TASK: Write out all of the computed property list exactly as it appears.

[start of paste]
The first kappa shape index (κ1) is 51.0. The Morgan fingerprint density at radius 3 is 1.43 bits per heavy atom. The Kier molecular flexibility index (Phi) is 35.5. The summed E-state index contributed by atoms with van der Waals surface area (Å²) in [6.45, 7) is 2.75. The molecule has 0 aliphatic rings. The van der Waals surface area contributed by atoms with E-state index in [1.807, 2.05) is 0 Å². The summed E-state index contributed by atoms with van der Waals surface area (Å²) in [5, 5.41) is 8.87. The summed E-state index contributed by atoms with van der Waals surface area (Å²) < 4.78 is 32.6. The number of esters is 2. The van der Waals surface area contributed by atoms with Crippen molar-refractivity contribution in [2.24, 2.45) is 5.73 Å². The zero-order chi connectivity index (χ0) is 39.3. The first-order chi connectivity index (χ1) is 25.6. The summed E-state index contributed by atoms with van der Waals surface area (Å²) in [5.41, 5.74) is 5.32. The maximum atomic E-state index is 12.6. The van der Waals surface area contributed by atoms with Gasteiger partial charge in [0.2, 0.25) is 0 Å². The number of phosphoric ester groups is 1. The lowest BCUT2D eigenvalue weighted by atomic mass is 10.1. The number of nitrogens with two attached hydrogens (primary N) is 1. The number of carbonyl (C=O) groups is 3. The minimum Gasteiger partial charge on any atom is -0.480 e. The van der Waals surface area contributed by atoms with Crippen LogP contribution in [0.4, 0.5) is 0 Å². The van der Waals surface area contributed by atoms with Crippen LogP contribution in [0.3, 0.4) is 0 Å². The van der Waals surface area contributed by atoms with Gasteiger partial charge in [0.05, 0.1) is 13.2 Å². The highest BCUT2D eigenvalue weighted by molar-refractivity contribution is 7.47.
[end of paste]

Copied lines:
The first kappa shape index (κ1) is 51.0. The Morgan fingerprint density at radius 3 is 1.43 bits per heavy atom. The Kier molecular flexibility index (Phi) is 35.5. The summed E-state index contributed by atoms with van der Waals surface area (Å²) in [6.45, 7) is 2.75. The molecule has 0 aliphatic rings. The van der Waals surface area contributed by atoms with E-state index in [1.807, 2.05) is 0 Å². The summed E-state index contributed by atoms with van der Waals surface area (Å²) in [5, 5.41) is 8.87. The summed E-state index contributed by atoms with van der Waals surface area (Å²) < 4.78 is 32.6. The number of esters is 2. The van der Waals surface area contributed by atoms with Crippen molar-refractivity contribution in [2.24, 2.45) is 5.73 Å². The zero-order chi connectivity index (χ0) is 39.3. The first-order chi connectivity index (χ1) is 25.6. The summed E-state index contributed by atoms with van der Waals surface area (Å²) in [5.41, 5.74) is 5.32. The maximum atomic E-state index is 12.6. The van der Waals surface area contributed by atoms with Gasteiger partial charge in [0.2, 0.25) is 0 Å². The number of phosphoric ester groups is 1. The lowest BCUT2D eigenvalue weighted by atomic mass is 10.1. The number of nitrogens with two attached hydrogens (primary N) is 1. The number of carbonyl (C=O) groups is 3. The minimum Gasteiger partial charge on any atom is -0.480 e. The van der Waals surface area contributed by atoms with Crippen LogP contribution in [0.4, 0.5) is 0 Å². The van der Waals surface area contributed by atoms with Crippen LogP contribution in [0.3, 0.4) is 0 Å². The van der Waals surface area contributed by atoms with Gasteiger partial charge in [0.05, 0.1) is 13.2 Å². The highest BCUT2D eigenvalue weighted by molar-refractivity contribution is 7.47.